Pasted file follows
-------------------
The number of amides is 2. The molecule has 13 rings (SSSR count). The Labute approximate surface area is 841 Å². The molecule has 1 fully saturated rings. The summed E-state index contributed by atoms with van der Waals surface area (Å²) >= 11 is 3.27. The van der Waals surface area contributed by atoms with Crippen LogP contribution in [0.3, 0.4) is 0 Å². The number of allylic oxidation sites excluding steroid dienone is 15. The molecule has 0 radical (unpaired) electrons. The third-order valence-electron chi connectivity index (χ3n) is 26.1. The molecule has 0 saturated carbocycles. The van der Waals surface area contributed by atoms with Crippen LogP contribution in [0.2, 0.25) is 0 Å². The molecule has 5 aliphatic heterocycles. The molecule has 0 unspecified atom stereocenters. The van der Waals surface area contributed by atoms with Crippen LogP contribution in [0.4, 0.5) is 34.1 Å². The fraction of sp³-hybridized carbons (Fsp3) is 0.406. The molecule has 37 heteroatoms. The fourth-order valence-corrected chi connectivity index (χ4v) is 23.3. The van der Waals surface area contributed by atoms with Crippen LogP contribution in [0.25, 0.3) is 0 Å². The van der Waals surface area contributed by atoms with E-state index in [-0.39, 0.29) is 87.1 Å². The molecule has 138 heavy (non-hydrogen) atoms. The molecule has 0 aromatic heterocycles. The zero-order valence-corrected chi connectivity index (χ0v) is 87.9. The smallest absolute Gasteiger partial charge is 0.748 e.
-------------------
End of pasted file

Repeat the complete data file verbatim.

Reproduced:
The number of amides is 2. The molecule has 13 rings (SSSR count). The Labute approximate surface area is 841 Å². The molecule has 1 fully saturated rings. The summed E-state index contributed by atoms with van der Waals surface area (Å²) >= 11 is 3.27. The van der Waals surface area contributed by atoms with Crippen LogP contribution in [0.3, 0.4) is 0 Å². The number of allylic oxidation sites excluding steroid dienone is 15. The molecule has 0 radical (unpaired) electrons. The third-order valence-electron chi connectivity index (χ3n) is 26.1. The molecule has 0 saturated carbocycles. The van der Waals surface area contributed by atoms with Crippen LogP contribution in [0.2, 0.25) is 0 Å². The molecule has 5 aliphatic heterocycles. The molecule has 0 unspecified atom stereocenters. The van der Waals surface area contributed by atoms with Crippen LogP contribution in [0.4, 0.5) is 34.1 Å². The fraction of sp³-hybridized carbons (Fsp3) is 0.406. The molecule has 37 heteroatoms. The fourth-order valence-corrected chi connectivity index (χ4v) is 23.3. The van der Waals surface area contributed by atoms with Crippen LogP contribution in [0.25, 0.3) is 0 Å². The van der Waals surface area contributed by atoms with E-state index in [-0.39, 0.29) is 87.1 Å². The molecule has 138 heavy (non-hydrogen) atoms. The molecule has 0 aromatic heterocycles. The zero-order valence-corrected chi connectivity index (χ0v) is 87.9. The smallest absolute Gasteiger partial charge is 0.748 e.